Johnnie Rebecca Daniels Carr (January 26, 1911 – February 22, 2008) was a leader in the Civil Rights Movement in the United States from 1955 until her death.

Johnnie Carr
Born Johnnie Rebecca Daniels Carr
(1911-01-26)January 26, 1911
Montgomery, Alabama
Died February 22, 2008 (age 97)
Occupation Civil Rights
Years active 1955–2008

In 1967, Carr became President of the Montgomery Improvement Association, succeeding the Rev. Martin Luther King, Jr. Carr held this office until she died.

Carr was a childhood friend of Rosa Parks and is considered, along with Parks, Dr. King, E.D. Nixon and others to be an important face in the Civil Rights Movement in Montgomery, Alabama. According to Morris Dees, one of three founders of Montgomery's Southern Poverty Law Center, "Johnnie Carr is one of the three major icons of the Civil Rights Movement: Dr. King, Rosa Parks and Johnnie Carr. I think ultimately, when the final history books are written, she'll be one of the few people remembered for that terrific movement."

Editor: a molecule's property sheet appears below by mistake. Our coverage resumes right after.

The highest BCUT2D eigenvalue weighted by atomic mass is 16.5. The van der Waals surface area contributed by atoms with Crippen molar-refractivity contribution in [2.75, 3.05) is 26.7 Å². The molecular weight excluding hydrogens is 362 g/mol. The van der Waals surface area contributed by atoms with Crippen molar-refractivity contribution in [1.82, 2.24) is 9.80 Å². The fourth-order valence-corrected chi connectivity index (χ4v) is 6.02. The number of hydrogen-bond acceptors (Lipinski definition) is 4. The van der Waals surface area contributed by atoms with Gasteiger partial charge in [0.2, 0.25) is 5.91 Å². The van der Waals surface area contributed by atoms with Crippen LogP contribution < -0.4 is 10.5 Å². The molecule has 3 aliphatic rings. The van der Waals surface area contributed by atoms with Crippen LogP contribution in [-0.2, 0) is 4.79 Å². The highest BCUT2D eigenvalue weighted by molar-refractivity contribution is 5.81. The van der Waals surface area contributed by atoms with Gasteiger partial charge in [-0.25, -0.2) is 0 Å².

Civil Rights pioneer and U.S. Representative John Lewis, D-Ga., said, "Mrs. Carr must be looked on as one of the founders of a new America because she was there with Rosa Parks, E.D. Nixon, Martin Luther King Jr. and so many others."[1]

In 1944, Carr, along with her husband Arlam Carr, [2]

Carr died of a massive stroke at the age of 97.[1]

References

  1. ^ a b
  2. ^

External links

  • , 9 March 2008The TimesObituary in
  • Alabama Civil Rights collection - The Jack Rabin Collection on Alabama Civil Rights and Southern Activists, at Penn State University, includes materials and oral history interviews of the Montgomery Improvement Association.